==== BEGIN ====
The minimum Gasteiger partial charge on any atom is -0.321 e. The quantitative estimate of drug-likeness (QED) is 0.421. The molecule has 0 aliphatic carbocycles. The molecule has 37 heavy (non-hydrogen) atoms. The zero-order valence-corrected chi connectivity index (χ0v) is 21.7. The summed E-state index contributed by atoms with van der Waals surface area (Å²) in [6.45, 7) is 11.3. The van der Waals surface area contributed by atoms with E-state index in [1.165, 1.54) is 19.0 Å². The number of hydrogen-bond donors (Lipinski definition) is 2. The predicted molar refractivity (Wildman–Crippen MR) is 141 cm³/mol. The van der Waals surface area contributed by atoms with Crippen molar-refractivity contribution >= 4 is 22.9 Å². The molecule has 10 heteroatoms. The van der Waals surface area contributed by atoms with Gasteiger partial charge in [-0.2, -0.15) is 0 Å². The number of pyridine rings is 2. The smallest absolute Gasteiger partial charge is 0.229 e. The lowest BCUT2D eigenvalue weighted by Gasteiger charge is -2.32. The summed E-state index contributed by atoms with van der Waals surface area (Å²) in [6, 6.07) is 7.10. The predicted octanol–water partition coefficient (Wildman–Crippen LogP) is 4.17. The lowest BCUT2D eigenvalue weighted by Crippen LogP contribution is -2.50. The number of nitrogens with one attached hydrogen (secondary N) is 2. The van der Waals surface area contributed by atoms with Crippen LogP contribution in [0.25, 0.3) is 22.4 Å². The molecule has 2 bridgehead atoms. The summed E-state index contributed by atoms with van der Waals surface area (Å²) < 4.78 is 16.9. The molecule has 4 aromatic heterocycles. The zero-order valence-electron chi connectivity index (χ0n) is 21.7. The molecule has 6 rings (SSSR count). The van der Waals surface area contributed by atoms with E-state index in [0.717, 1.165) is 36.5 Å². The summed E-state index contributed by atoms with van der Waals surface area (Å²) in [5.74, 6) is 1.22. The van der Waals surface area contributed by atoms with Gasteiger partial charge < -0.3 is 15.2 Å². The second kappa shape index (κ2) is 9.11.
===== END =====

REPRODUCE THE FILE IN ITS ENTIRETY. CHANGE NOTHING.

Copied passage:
The minimum Gasteiger partial charge on any atom is -0.321 e. The quantitative estimate of drug-likeness (QED) is 0.421. The molecule has 0 aliphatic carbocycles. The molecule has 37 heavy (non-hydrogen) atoms. The zero-order valence-corrected chi connectivity index (χ0v) is 21.7. The summed E-state index contributed by atoms with van der Waals surface area (Å²) in [6.45, 7) is 11.3. The van der Waals surface area contributed by atoms with E-state index in [1.165, 1.54) is 19.0 Å². The number of hydrogen-bond donors (Lipinski definition) is 2. The predicted molar refractivity (Wildman–Crippen MR) is 141 cm³/mol. The van der Waals surface area contributed by atoms with Crippen molar-refractivity contribution >= 4 is 22.9 Å². The molecule has 10 heteroatoms. The van der Waals surface area contributed by atoms with Gasteiger partial charge in [-0.2, -0.15) is 0 Å². The number of pyridine rings is 2. The smallest absolute Gasteiger partial charge is 0.229 e. The lowest BCUT2D eigenvalue weighted by Gasteiger charge is -2.32. The summed E-state index contributed by atoms with van der Waals surface area (Å²) in [6, 6.07) is 7.10. The predicted octanol–water partition coefficient (Wildman–Crippen LogP) is 4.17. The lowest BCUT2D eigenvalue weighted by Crippen LogP contribution is -2.50. The number of nitrogens with one attached hydrogen (secondary N) is 2. The van der Waals surface area contributed by atoms with Crippen LogP contribution in [0.25, 0.3) is 22.4 Å². The molecule has 2 bridgehead atoms. The summed E-state index contributed by atoms with van der Waals surface area (Å²) < 4.78 is 16.9. The molecule has 4 aromatic heterocycles. The zero-order valence-electron chi connectivity index (χ0n) is 21.7. The molecule has 6 rings (SSSR count). The van der Waals surface area contributed by atoms with E-state index in [0.717, 1.165) is 36.5 Å². The summed E-state index contributed by atoms with van der Waals surface area (Å²) in [5.74, 6) is 1.22. The van der Waals surface area contributed by atoms with Gasteiger partial charge < -0.3 is 15.2 Å². The second kappa shape index (κ2) is 9.11.